In the Dual SIM mobile segment it’s extremely hard to find one that runs on a Windows Mobile OS. That’s because in India, there isn’t any except this the Spice D1111. Incorporating touchscreen functionality as well as a keypad, the D1111 is also designed to support both GSM and CDMA frequencies. Here’s a closer look.
The D1111 comes with a 2.8-inch touchscreen display that’s relatively scratch resistant but the handset also ships with a leather pouch and a screen guard just in case. Although it’s a bulky handset, Spice has managed to keep it quite light weight. The keypad may look small but it’s very well spaced out and is comfortable to use. On one side you’ll find a jog dial for navigation volume and digital zooming for the 2MP camera and although it acts as a button as well, an additional and very redundant ‘Ok’ key is located just under it. The proprietary USB and charging port is at the lower end of the same side. On the other side is the power/screen lock button followed by a 2.5mm handsfree socket and the camera key. It has no hot swap for a microSD card and the battery is actually built into the rear panel.
It’s not a bad looking handset and at first sight shows tremendous potential to be a very easy to use device but ultimately it’s up to the Operating System and UI to ensure that.
Features and Performance
Running on a Windows Mobile 6 Professional edition, the Spice D1111 could be considered a little old fashioned but oddly enough it’s really smooth flowing. It may not have the flare and colors of 6.5 but its basic and worked without a hitch. If the font is enlarged you could use just your fingers to access certain features but typing will require the stylus as the native virtual keyboard is too tiny. It does support handwriting recognition if you care to use it. The worst part is the physical keypad only seems to be usable with a dictionary setting and there was no way to shut it off. If you’re not used to it, it’s really annoying.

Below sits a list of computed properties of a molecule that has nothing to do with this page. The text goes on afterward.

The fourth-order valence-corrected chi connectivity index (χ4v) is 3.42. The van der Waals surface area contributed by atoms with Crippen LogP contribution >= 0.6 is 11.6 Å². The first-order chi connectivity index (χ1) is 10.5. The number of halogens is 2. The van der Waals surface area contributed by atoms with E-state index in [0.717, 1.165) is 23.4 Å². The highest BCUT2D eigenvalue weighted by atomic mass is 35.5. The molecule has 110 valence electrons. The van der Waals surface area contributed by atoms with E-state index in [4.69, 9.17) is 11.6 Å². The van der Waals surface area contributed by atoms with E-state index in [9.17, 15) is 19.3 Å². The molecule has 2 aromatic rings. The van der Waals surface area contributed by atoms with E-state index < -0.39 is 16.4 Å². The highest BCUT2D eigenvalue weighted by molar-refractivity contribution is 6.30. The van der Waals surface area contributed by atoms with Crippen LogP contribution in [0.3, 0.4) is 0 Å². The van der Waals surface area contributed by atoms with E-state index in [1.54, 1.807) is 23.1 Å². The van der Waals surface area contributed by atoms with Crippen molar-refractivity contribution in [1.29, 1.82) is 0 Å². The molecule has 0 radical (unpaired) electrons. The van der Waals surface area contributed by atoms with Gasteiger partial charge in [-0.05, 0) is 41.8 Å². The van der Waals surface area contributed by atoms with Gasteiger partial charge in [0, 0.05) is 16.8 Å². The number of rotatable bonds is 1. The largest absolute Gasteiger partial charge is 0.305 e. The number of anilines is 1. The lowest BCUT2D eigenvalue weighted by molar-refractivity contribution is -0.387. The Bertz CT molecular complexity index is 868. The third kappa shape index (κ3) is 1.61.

The handset has options to switch off either frequency if you want. Simultaneously functioning at both frequencies was without any issue.
The Windows Media Player for WinMob handset is by far the worst there is. It comes with no frills like EQ settings etc. and always requires you to update the library every time you add new media files. The process hasn’t been streamlined even in version 6.5, so one has to rely on the processor’s speed to quickly find and add all files. But the more you have the longer it takes and the D-1111 is no exception. The players volume is just too low to enjoy anywhere in this noisy city. The handsfree is ok for calls but not for music and overall audio quality is nothing better than just average. 3GP and MPEG4 videos play smoothly but the resolution didn’t look too good.
GPRS and WAP are fully active for accessing the web via the much older version of IE for mobile; however an Opera Mini browser is also at hand. I’d recommend using the latter as it’s faster and more user friendly. Other connectivity options include Bluetooth with an A2DP profile and of course USB with Active Sync for backing up your data. Spice has also loaded the handset with useful apps like Mitr that allows you to connect to the net and read newspapers (inbuilt Financial Express application), access cricket information on cricbuzz.com, search on sulekha.com, look for a spouse on jeevansathi.com and hunt for jobs on naukri.com.
For a bit of social networking Nimbuzz is available that allows for chatting on a range of services like Gtalk, Yahoo! Messenger, MSN, Skype etc. Of course all WinMob devices come with a preloaded MSN Messenger app as well. Spice has also added a direct link to Reuters and of course Windows Live. Emails can be retrieved via corporate MS exchange servers or you can easily set up your POP or IMAP accounts as well. The Email2SMS app is also available and allows users to send and read emails without having to connect to GPRS.
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